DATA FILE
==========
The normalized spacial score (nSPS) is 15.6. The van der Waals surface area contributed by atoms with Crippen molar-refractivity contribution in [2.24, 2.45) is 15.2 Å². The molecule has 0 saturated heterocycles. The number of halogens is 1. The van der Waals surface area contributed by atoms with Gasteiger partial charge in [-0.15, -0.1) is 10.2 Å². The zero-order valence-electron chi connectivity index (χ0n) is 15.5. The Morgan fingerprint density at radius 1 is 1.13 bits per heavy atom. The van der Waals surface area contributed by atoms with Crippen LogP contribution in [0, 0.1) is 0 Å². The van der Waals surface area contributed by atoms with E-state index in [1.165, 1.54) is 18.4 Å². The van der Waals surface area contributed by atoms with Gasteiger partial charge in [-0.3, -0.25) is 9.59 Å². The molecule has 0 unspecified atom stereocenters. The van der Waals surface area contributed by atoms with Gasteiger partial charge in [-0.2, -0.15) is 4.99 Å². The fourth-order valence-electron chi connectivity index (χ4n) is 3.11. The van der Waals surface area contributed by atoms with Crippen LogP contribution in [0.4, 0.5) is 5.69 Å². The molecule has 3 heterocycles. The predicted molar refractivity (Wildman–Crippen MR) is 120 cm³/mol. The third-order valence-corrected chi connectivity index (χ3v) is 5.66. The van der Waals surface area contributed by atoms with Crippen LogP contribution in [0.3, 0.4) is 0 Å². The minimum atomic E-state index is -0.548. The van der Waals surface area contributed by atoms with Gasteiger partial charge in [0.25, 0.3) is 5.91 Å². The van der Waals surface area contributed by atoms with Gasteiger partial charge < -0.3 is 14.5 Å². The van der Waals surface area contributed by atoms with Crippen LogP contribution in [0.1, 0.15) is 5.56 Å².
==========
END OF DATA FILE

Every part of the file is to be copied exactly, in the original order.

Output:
The normalized spacial score (nSPS) is 15.6. The van der Waals surface area contributed by atoms with Crippen molar-refractivity contribution in [2.24, 2.45) is 15.2 Å². The molecule has 0 saturated heterocycles. The number of halogens is 1. The van der Waals surface area contributed by atoms with Gasteiger partial charge in [-0.15, -0.1) is 10.2 Å². The zero-order valence-electron chi connectivity index (χ0n) is 15.5. The Morgan fingerprint density at radius 1 is 1.13 bits per heavy atom. The van der Waals surface area contributed by atoms with Crippen LogP contribution in [0, 0.1) is 0 Å². The van der Waals surface area contributed by atoms with E-state index in [1.165, 1.54) is 18.4 Å². The van der Waals surface area contributed by atoms with Gasteiger partial charge in [-0.3, -0.25) is 9.59 Å². The molecule has 0 unspecified atom stereocenters. The van der Waals surface area contributed by atoms with Gasteiger partial charge in [-0.2, -0.15) is 4.99 Å². The fourth-order valence-electron chi connectivity index (χ4n) is 3.11. The van der Waals surface area contributed by atoms with Crippen LogP contribution in [0.4, 0.5) is 5.69 Å². The molecule has 3 heterocycles. The predicted molar refractivity (Wildman–Crippen MR) is 120 cm³/mol. The third-order valence-corrected chi connectivity index (χ3v) is 5.66. The van der Waals surface area contributed by atoms with Crippen LogP contribution in [0.3, 0.4) is 0 Å². The minimum atomic E-state index is -0.548. The van der Waals surface area contributed by atoms with Gasteiger partial charge in [0.25, 0.3) is 5.91 Å². The van der Waals surface area contributed by atoms with Gasteiger partial charge < -0.3 is 14.5 Å². The van der Waals surface area contributed by atoms with Crippen LogP contribution in [0.1, 0.15) is 5.56 Å².